Information on this record is scarce, but rumors about who the authors/vocalists may be have been rife since it was first written about in the NME on its 1980 release. The theory that has gained most credibility is that Boots Sex Dread is the work of the British comedian and actor Keith (father of Lily) Allen. An anonymous source close to Dangerous Minds can semi-confirm this:
It was rumored to be Keith Allen. And Rinka was supposed to be named after Norman Scott’s dog who was shot by the hit man hired by Jeremy Thorpe. [Background: Jeremy Thorpe was the leader of the British Liberal party from ‘67-‘76. Norman Scott claimed to be his gay lover, and Thorpe was aquitted on charges of conspiring to murder Scott in 1979.]
But this was the story running the rounds when Julie Burchill banged on about it as being gay Reggae. Not convinced, but it sounds like it could be him. He is an accomplished pianist, as I found out when I spent 3 nights on the batter with him, whilst he was filming Shallow Grave.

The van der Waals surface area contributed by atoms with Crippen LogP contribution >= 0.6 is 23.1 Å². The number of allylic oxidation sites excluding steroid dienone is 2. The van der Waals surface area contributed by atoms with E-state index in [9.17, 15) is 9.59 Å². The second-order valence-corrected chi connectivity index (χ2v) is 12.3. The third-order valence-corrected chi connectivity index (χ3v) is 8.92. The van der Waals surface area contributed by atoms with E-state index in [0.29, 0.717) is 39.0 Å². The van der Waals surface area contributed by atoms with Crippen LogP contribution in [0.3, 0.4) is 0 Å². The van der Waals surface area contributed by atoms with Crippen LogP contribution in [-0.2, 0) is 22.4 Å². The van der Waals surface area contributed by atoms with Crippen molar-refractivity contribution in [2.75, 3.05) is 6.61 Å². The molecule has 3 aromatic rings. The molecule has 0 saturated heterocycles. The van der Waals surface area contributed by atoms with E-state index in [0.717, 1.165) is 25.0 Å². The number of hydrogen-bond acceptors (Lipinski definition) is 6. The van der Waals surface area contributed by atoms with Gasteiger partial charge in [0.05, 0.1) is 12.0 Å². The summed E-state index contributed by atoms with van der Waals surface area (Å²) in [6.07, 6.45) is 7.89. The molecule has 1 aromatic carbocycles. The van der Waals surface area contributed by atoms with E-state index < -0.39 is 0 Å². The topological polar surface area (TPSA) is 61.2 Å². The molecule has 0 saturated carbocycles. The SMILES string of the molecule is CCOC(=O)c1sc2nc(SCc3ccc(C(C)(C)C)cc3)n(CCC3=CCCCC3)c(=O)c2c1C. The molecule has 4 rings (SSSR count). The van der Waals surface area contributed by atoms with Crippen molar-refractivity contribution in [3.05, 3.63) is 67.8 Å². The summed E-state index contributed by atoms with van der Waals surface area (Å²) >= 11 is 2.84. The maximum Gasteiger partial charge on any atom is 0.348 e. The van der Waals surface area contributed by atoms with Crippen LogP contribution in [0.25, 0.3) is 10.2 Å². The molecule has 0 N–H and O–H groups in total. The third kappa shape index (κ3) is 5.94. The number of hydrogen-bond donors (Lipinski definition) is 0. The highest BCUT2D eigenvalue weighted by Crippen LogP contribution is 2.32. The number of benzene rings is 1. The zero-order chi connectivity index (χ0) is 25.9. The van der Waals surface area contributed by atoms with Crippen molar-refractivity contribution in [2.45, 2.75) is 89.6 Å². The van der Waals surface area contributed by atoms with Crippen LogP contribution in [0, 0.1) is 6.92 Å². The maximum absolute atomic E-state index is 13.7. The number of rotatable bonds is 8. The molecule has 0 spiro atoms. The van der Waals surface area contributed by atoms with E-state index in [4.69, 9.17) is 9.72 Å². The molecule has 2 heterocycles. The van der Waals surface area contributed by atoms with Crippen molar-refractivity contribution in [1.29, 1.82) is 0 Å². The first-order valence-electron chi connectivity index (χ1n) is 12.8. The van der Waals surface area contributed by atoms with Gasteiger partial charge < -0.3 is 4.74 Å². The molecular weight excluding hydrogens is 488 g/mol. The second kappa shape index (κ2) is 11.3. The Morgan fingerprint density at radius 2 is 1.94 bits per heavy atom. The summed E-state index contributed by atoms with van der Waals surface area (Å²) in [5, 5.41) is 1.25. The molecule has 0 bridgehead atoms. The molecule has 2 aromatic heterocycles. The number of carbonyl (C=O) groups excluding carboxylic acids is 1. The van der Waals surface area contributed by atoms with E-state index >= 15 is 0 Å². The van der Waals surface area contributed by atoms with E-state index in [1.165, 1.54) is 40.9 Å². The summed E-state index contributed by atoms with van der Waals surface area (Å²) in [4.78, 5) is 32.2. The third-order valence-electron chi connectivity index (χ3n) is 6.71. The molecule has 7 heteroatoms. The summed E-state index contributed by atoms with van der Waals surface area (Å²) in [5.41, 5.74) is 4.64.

Keith had a character he played on Channel 4 late night back in the early 80s, where he played a gay miner, who’s dad was gay and his father before him, etc. Led to religious people saying he shouldn’t be allowed on TV etc, as they thought Keith was genuinely gay.
There a bit more info on this story over at the Uncarved blog. Here are sides A and B of Boots Sex Dread (even the names have been confused over time):
Boots Sex Dread “Rinka” NSFW
Boots Sex Dread “Penton Pressure” NSFW
Boots Sex Dread is rare as hens’ teeth, but it was re-issued not too long ago, so keep an eye out and you might find it.
A Fistful Of Dub is video mix featuring new and old dub and reggae recordings with clips from Spaghetti Westerns—not a mashup but an imaginary soundtrack where cowboys meet engines of rhythm.
01. ‘Black Panta’ - Lee Scratch Perry
02. ‘A Ruffer Version’ - Johnny Clarke and The Aggrovators
03. ‘Dread Are The Controller’ - Linval Thompson
03. ‘Cool Rasta’ - The Heptones
04. ‘Tel Aviv Drums’ - Glen Brown
05. ‘Dubbing With The Observer’ - King Tubby
06. ‘Funky Ragga’ - Dave and The Supersonics